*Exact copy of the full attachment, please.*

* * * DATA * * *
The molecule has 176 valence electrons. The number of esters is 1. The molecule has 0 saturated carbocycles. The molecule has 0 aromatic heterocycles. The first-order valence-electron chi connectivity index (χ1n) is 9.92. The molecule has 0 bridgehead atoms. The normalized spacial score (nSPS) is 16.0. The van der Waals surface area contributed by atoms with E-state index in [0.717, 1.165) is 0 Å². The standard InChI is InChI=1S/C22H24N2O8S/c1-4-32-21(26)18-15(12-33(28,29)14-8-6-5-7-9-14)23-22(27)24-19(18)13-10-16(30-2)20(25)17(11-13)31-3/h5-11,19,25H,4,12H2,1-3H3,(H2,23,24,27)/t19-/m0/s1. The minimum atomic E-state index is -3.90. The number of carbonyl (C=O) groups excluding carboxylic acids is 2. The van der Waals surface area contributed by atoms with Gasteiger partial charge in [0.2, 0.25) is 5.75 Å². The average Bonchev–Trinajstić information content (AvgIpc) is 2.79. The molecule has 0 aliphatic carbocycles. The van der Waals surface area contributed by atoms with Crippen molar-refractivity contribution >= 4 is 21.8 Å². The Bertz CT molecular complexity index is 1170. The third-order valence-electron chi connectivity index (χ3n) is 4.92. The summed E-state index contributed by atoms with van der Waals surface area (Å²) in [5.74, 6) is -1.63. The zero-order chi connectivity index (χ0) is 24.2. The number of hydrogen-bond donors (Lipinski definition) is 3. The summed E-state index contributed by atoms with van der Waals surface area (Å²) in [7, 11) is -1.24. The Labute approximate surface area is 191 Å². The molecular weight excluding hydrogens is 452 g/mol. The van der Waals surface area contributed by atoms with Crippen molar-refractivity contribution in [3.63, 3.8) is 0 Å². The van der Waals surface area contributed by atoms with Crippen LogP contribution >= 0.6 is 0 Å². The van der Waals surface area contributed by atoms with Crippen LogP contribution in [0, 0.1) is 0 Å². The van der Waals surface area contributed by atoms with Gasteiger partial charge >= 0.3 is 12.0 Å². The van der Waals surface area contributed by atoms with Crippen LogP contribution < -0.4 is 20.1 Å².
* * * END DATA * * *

The molecule has 176 valence electrons. The number of esters is 1. The molecule has 0 saturated carbocycles. The molecule has 0 aromatic heterocycles. The first-order valence-electron chi connectivity index (χ1n) is 9.92. The molecule has 0 bridgehead atoms. The normalized spacial score (nSPS) is 16.0. The van der Waals surface area contributed by atoms with E-state index in [0.717, 1.165) is 0 Å². The standard InChI is InChI=1S/C22H24N2O8S/c1-4-32-21(26)18-15(12-33(28,29)14-8-6-5-7-9-14)23-22(27)24-19(18)13-10-16(30-2)20(25)17(11-13)31-3/h5-11,19,25H,4,12H2,1-3H3,(H2,23,24,27)/t19-/m0/s1. The minimum atomic E-state index is -3.90. The number of carbonyl (C=O) groups excluding carboxylic acids is 2. The van der Waals surface area contributed by atoms with Gasteiger partial charge in [0.2, 0.25) is 5.75 Å². The average Bonchev–Trinajstić information content (AvgIpc) is 2.79. The molecule has 0 aliphatic carbocycles. The van der Waals surface area contributed by atoms with Crippen molar-refractivity contribution >= 4 is 21.8 Å². The Bertz CT molecular complexity index is 1170. The third-order valence-electron chi connectivity index (χ3n) is 4.92. The summed E-state index contributed by atoms with van der Waals surface area (Å²) in [5.74, 6) is -1.63. The zero-order chi connectivity index (χ0) is 24.2. The number of hydrogen-bond donors (Lipinski definition) is 3. The summed E-state index contributed by atoms with van der Waals surface area (Å²) in [7, 11) is -1.24. The Labute approximate surface area is 191 Å². The molecular weight excluding hydrogens is 452 g/mol. The van der Waals surface area contributed by atoms with Crippen molar-refractivity contribution in [3.63, 3.8) is 0 Å². The van der Waals surface area contributed by atoms with Crippen LogP contribution >= 0.6 is 0 Å². The van der Waals surface area contributed by atoms with Crippen LogP contribution in [0, 0.1) is 0 Å². The van der Waals surface area contributed by atoms with Gasteiger partial charge >= 0.3 is 12.0 Å². The van der Waals surface area contributed by atoms with Crippen LogP contribution < -0.4 is 20.1 Å².